The verse of Rudyard Kipling is unlikely to have been on the school curriculum when Sven Goran Eriksson studied at Torsby's Frykenskolan but it was again clear, in the wake of England's Wednesday night victory over Turkey, that he has absorbed the spirit if not the words of "If".
The poem should be a set text for England managers, with its references to "keep your head when all about you are losing theirs and blaming it on you", to "trust yourself when all men doubt you", and "bear to hear the truth you've spoken twisted by knaves to make a trap for fools".
It is the most quoted line, about treating the two impostors of Triumph and Disaster equally, which applies especially to the Swede. In Sunderland, as after the triumph of Munich and disasters of Shizuoka and Southampton, there was little emotion as he dissected the Euro 2004 Group Seven qualifier. No gloating, no lording over his media critics. But it was possible, as he sat in a small office, to discern a glint in the eyes, a lightness of being and a sense of vindication.
England's most impressive performance since at least the dispatch of the Danes in Niigata, perhaps as far back as Munich, was a reward for Eriksson's familiar patience and less recognised boldness.
The first quality was evident in Liechtenstein when, with goal difference irrelevant, he eschewed the temptation to chase popularity with a heavy victory in favour of conserving energies for the Turkey tie. The latter came in his decision to risk Wayne Rooney. The gamble followed similar ones, not always successful, with Gavin McCann, Ashley Cole, Owen Hargreaves, Darius Vassell, Wayne Bridge and Michael Ricketts.
Eriksson, as revealed in this newspaper on Monday, had begun pondering Rooney's elevation immediately after the Liechtenstein match. He made up his mind on Tuesday night, overruling doubts among some of the coaching staff, and told Rooney four hours before kick-off. "Rooney said, 'Ah-ha', when I told him," recalled Eriksson. "He is very quiet, but not the nervous type. He shows no fear and understands football, he can link between forwards and midfielders."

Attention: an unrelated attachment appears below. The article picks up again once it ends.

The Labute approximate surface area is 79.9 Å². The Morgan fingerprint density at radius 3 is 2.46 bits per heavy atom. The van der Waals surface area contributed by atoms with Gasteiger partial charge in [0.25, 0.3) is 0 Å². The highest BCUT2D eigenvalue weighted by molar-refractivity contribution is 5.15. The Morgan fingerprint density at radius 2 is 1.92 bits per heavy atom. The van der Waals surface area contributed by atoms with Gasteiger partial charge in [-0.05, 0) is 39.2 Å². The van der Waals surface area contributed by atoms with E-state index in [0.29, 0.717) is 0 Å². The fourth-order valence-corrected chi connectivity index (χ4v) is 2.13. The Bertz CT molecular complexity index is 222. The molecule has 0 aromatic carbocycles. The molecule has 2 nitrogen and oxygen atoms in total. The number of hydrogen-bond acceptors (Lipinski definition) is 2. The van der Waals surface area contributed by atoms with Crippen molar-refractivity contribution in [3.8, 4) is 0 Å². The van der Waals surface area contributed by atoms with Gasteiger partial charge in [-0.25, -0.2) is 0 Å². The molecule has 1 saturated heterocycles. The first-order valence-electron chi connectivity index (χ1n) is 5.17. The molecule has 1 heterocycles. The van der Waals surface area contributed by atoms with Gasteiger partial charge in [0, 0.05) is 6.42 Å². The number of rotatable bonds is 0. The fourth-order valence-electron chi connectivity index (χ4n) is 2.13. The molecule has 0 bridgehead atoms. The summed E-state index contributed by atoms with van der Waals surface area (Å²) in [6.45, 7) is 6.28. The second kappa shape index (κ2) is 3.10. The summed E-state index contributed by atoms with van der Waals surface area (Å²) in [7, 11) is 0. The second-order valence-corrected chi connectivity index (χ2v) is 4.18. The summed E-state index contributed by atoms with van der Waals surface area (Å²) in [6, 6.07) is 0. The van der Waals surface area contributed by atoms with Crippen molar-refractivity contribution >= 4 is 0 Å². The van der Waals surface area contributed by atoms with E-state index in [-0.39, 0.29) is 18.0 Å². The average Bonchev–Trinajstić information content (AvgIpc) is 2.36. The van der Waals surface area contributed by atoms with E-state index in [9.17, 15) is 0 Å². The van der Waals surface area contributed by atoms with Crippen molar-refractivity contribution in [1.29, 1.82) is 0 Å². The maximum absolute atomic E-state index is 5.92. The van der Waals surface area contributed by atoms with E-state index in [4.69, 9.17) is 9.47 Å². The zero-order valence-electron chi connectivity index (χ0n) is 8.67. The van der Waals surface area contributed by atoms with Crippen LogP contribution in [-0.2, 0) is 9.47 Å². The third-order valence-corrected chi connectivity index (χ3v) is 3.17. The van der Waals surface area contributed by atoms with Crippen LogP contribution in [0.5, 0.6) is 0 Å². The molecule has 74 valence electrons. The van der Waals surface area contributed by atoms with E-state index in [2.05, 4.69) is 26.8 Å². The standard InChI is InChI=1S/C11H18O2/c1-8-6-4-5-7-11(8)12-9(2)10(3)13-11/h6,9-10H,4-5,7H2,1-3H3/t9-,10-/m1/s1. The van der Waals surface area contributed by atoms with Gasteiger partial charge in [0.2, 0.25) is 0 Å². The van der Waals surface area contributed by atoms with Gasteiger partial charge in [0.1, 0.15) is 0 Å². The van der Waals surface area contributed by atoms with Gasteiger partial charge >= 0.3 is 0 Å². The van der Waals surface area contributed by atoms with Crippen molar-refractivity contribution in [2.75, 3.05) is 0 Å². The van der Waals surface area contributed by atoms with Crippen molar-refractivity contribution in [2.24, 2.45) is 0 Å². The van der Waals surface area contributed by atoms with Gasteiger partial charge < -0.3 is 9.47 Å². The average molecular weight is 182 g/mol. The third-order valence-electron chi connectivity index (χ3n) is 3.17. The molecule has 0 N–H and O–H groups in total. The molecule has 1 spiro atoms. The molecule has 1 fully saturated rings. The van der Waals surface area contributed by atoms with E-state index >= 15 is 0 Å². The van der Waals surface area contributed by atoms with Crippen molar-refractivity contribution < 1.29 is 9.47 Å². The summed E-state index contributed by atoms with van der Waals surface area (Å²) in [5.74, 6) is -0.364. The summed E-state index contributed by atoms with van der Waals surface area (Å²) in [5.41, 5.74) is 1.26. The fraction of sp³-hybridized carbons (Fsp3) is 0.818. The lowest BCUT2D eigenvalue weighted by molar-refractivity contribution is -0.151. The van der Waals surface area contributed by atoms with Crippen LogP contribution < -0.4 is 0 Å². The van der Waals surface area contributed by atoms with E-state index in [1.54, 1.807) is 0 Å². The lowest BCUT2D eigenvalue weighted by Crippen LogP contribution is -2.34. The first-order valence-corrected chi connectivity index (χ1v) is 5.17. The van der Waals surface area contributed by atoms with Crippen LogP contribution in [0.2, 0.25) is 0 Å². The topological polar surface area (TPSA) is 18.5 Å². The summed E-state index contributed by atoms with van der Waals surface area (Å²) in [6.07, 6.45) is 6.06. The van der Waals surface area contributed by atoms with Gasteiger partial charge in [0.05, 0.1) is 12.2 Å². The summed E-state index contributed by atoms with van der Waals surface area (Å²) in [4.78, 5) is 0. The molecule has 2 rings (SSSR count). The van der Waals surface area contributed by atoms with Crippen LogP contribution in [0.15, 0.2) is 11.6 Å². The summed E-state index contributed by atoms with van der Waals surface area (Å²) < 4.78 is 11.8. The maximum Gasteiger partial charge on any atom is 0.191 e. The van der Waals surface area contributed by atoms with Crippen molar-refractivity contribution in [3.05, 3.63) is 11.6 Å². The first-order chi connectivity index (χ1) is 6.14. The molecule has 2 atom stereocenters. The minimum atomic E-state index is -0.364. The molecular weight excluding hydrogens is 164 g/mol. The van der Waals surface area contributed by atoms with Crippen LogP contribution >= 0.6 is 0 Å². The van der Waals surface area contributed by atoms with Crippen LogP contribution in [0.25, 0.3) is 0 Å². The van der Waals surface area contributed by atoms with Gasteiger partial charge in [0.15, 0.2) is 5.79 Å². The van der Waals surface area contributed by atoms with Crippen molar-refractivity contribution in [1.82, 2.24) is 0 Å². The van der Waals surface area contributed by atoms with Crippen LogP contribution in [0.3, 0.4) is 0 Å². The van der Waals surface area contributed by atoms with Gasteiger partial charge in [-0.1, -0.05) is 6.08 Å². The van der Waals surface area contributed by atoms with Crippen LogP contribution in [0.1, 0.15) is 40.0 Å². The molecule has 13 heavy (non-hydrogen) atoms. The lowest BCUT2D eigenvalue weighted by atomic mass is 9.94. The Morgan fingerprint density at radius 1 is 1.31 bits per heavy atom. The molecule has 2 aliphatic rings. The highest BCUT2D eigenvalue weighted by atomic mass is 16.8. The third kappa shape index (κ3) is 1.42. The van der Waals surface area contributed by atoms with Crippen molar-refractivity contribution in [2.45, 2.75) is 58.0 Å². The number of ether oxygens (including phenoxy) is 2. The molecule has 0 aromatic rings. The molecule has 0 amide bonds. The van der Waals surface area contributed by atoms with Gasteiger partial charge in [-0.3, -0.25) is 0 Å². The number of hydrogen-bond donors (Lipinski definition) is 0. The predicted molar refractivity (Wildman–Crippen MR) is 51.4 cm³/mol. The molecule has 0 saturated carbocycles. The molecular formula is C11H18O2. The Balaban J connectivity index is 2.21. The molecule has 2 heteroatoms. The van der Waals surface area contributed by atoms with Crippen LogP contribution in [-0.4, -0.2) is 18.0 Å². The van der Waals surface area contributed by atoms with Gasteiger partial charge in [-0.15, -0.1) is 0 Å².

Already Rooney looks as if he could replicate in Portugal next summer Michael Owen's impact on the 1998 World Cup finals, but Eriksson cautioned: "We must take it easy. One big game in the national team is not a career. What he showed is that he is mature and ready. People should not expect him to always be one of the best players. He is 17."
Rooney's cause was helped by Eriksson's belated reversion to the diamond midfield with which England dug themselves out of the mire in Bratislava. Since Eriksson is committed to the flat back four which English defenders prefer, this is, in the absence of genuine wingers, the best use of resources. Both full-backs enjoyed the space it created while Nicky Butt and Paul Scholes flourished as base and apex. On the left Steven Gerrard, completing a full international for the first time in 18 months, did as well as anyone has in that position under Eriksson. This was, admitted the manager, because the diamond gives him more scope to drift inside than a conventional flat midfield.
Gerrard can expect to be on the right for England's next competitive tie, against Slovakia at the Riverside on 11 June, as Beckham is suspended. If everyone is fit, Kieron Dyer is likely to come in on the left. David Seaman will hope to reclaim his goalkeeping place, but David James may have finally usurped him. James's athletic late save from Nihat Kahveci would probably now be beyond his 39-year-old rival.
Sol Campbell's return from injury was influential against Turkey and Vassell confirmed his value as Michael Owen's understudy. Vassell now has four goals in less than 10 hours' international football, though this was his first in competition. It was also clear, gratifyingly for Eriksson, the team still want to play for him and the shirt.
England will now seek maximum points from their next three ties and hope Turkey lose one to make the return game irrelevant. Although the World Cup semi-finalists were disappointing on Wednesday, the closing stages, when they had to shake off the caution induced by the old inferiority complex and attack, revealed their quality.
Should the return be crucial to the group's outcome, it will be a security nightmare as well as a difficult football fixture. The pitch invasions and violence outside the ground were beamed back to Asia Minor and an another intimidating atmosphere can be expected.
With this in mind, Uefa, who launched an investigation yesterday, should set an example and force England to meet Slovakia behind closed doors. Slovakia had their own ground closed on Wednesday night because of racist abuse and crowd violence when England visited.
Yet no player was physically attacked in Bratislava as Turkey's Ozalan Alpay was in Sunderland. There was also a racial element to the violence, as the moron shouting, "Kill all Muslims; bomb Baghdad", in the stand after the game illustrated. Not for the first time the stewarding was inadequate.
The bonhomie of the World Cup now seems as distant as Japan and it would be naïve to expect it to be revived should England qualify. Portugal, being much nearer, cheaper and familiar, is more likely to experience a repeat of the riots of Marseille than the congas of Niigata. The pity of it is that the team is beginning to look as if it would grace the Championship.
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